MaSIF-search is a recent tool, which is used to calculate the binding score. The binding score correlates with the strength of binding when forming a stable complex. A Lower score represents stronger binding. The results obtained using this tool showed Spike-TN1 complexes have lower binding scores than random complexes.
SARS-CoV-2 Spike bound to TN1 Fab antibody. SARS-CoV-2 Spike shown in the trimeric state (PDB id: 6VSB) bound to TN1 Fab antibody (blue, PDB id: 1V7M) as viewed from (A) the side and (B) the top. The TQLPP motifs are shown as red spheres and glycans are shown in purple.
To determine structural mimicry between Spike-TQLPP and all human-TQLPP motifs, the authors of this study utilized AlphaFold prediction. The closest structural mimic was hTPO, followed by coiled-coil domain-containing protein 185, Fc receptor-like protein 4 (FCRL4), and far upstream element-binding protein 1. These predictions prove that TQLPP motifs have similar conformations, thereby supporting the concept of structural mimicry.
The potential cross-reactivity of an antibody targeting TQLPP in the proteins mentioned above was studied. Researchers eliminated six proteins that exhibited the TQLPP motif in low confidence or unstructured regions, and three proteins, namely, NEK10 (ciliated cell-specific kinase), FCRL4, and ALG12, were complexed with TN1. Among these three protein complexes, the binding score of NEK10-TN1 was analogous to the hTPO-TN1 complex. Previous studies revealed that NEK10 controls the motile ciliary function, leading to eliminating pathogens from the respiratory tract. Therefore, NEK10 dysfunction can hinder mucociliary clearance, resulting in respiratory disorders, e.g., bronchiectasis.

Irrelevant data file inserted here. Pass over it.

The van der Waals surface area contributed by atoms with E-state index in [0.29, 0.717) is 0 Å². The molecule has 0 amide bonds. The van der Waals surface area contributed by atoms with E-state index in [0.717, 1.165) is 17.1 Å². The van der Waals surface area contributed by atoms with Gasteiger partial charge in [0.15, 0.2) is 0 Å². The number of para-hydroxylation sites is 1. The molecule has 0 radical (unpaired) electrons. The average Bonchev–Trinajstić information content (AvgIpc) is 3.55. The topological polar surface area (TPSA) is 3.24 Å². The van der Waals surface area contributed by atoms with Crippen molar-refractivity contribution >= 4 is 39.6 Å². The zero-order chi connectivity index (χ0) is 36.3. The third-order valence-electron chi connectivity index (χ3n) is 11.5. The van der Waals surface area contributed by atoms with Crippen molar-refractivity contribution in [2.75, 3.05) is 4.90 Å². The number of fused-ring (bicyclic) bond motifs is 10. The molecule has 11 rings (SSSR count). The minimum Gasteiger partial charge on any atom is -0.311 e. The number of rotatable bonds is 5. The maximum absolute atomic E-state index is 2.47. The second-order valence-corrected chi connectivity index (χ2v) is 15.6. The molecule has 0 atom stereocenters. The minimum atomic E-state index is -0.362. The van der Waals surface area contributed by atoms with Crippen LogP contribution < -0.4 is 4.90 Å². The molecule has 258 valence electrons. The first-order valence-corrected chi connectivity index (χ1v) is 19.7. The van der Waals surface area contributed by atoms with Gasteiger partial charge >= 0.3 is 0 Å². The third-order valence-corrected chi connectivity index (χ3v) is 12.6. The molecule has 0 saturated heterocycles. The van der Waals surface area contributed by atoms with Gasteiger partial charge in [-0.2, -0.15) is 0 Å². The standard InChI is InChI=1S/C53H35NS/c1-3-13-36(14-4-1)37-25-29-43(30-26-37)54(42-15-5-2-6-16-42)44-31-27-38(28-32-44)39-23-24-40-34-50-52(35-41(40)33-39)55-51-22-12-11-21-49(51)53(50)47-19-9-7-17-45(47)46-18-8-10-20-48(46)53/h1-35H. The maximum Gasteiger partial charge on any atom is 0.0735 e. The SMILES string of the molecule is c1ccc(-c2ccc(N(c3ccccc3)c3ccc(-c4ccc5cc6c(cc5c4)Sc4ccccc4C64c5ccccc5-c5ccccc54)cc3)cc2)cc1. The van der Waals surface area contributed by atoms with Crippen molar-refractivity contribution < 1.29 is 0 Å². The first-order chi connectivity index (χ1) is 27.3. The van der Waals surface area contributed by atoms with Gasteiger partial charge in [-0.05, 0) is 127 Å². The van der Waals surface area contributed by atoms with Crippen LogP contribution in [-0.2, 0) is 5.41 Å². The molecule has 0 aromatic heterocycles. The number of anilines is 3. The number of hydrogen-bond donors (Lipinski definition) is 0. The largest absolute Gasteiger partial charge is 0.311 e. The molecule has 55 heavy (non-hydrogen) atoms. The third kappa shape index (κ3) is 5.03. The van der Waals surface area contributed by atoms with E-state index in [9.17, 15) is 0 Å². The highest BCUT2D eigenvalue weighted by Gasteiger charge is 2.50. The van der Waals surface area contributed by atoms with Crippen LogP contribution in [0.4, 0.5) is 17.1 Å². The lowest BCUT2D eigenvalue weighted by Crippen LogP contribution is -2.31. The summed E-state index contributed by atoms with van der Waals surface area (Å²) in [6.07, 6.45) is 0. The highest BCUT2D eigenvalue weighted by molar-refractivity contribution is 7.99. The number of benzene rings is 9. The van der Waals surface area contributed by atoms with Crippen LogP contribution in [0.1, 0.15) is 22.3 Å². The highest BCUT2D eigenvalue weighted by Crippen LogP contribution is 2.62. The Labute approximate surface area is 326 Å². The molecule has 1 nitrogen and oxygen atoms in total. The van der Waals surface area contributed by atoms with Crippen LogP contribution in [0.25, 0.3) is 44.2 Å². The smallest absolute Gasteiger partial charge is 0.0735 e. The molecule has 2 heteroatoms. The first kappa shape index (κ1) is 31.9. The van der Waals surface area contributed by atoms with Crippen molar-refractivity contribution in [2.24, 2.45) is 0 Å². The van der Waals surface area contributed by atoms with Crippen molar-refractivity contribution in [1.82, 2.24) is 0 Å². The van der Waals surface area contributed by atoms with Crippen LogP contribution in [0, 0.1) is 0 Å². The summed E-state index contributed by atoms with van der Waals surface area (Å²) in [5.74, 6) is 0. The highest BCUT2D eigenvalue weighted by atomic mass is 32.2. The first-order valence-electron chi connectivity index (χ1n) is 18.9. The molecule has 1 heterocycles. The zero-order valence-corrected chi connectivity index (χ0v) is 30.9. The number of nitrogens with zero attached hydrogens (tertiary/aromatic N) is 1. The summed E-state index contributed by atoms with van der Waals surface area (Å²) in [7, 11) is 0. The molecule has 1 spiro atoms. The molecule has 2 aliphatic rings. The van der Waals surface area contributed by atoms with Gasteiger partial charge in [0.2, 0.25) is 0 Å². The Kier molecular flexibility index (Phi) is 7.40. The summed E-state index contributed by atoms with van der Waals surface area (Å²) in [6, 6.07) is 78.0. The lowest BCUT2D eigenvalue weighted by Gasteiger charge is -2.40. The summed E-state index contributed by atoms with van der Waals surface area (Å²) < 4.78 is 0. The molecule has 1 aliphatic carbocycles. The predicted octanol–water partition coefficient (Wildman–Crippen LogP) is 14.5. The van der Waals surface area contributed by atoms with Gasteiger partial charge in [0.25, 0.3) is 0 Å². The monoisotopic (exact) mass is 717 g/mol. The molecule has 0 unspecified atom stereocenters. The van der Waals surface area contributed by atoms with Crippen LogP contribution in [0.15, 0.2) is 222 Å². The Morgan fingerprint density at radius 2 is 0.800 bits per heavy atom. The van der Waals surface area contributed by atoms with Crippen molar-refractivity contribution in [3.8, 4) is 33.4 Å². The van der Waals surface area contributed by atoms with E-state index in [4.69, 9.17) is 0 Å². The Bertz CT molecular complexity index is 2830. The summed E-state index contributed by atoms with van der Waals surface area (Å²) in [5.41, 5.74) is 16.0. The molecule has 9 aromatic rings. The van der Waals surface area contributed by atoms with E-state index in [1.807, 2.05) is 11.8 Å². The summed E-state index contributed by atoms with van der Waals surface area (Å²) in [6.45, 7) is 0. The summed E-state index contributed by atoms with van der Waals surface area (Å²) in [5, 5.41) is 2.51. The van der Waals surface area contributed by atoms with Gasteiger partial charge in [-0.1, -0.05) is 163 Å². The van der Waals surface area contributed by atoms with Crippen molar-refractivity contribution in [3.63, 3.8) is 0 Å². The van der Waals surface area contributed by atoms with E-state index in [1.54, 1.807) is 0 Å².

The current research has indicated a high possibility of cross-reactivity between the Spike protein of SARS-CoV-2 and hTPO involving the TQLPP epitope. This event affects the production of platelets leading to thrombocytopenia. Additionally, the cross-reactivity with other TQLPP-containing proteins, e.g., NEK10, also supports the hypothesis. Also, researchers reported that the presence of neutralizing antibodies against peptides with TQLPP in the plasma of the COVID-19 recovered patients, especially in severe cases. Which further adds credence to the research hypothesis. Notably, the COVID-19 vaccines that are developed based on Spike protein of SARS-CoV-2 can cause thrombocytopenia.
The authors of the current study propose that scientists should consider avoiding potential predictable autoimmune interference for the future development of the COVID-19 vaccines. Another interesting point to note is the evolutionary trend in the TQLPP motif, i.e., it might not remain in the Spike region. Such an occurrence has been observed in the SARS-CoV-2 Gamma variant. The neutralizing antibodies targeting the NTD supersite may become ineffective against the SARS-CoV-2 variant due to rapid mutation. However, for future COVID-19 vaccines, protein engineering of the TQLPP motif may reduce the possibility of thrombocytopenia and provide long-term protection against future SARS-CoV-2 variants.
bioRxiv publishes preliminary scientific reports that are not peer-reviewed and, therefore, should not be regarded as conclusive, guide clinical practice/health-related behavior, or treated as established information.